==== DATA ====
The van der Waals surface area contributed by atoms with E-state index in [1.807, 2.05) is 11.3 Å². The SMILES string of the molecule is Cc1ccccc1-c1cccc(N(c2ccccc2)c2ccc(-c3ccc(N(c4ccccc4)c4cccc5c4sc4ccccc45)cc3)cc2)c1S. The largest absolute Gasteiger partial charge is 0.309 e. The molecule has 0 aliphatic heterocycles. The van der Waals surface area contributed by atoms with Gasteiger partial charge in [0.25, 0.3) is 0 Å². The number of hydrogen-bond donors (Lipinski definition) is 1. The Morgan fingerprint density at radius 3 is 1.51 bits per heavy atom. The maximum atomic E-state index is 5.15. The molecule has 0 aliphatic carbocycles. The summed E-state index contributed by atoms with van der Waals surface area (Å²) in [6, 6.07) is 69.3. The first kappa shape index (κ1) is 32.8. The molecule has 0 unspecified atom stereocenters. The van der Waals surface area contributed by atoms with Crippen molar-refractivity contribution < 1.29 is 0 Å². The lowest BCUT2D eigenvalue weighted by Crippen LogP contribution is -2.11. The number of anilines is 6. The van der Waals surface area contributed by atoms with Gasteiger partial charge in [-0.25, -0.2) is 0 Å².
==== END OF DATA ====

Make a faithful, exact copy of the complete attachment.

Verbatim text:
The van der Waals surface area contributed by atoms with E-state index in [1.807, 2.05) is 11.3 Å². The SMILES string of the molecule is Cc1ccccc1-c1cccc(N(c2ccccc2)c2ccc(-c3ccc(N(c4ccccc4)c4cccc5c4sc4ccccc45)cc3)cc2)c1S. The largest absolute Gasteiger partial charge is 0.309 e. The molecule has 0 aliphatic heterocycles. The van der Waals surface area contributed by atoms with Gasteiger partial charge in [0.25, 0.3) is 0 Å². The number of hydrogen-bond donors (Lipinski definition) is 1. The Morgan fingerprint density at radius 3 is 1.51 bits per heavy atom. The maximum atomic E-state index is 5.15. The molecule has 0 aliphatic carbocycles. The summed E-state index contributed by atoms with van der Waals surface area (Å²) in [6, 6.07) is 69.3. The first kappa shape index (κ1) is 32.8. The molecule has 0 unspecified atom stereocenters. The van der Waals surface area contributed by atoms with Crippen molar-refractivity contribution < 1.29 is 0 Å². The lowest BCUT2D eigenvalue weighted by Crippen LogP contribution is -2.11. The number of anilines is 6. The van der Waals surface area contributed by atoms with Gasteiger partial charge in [-0.25, -0.2) is 0 Å².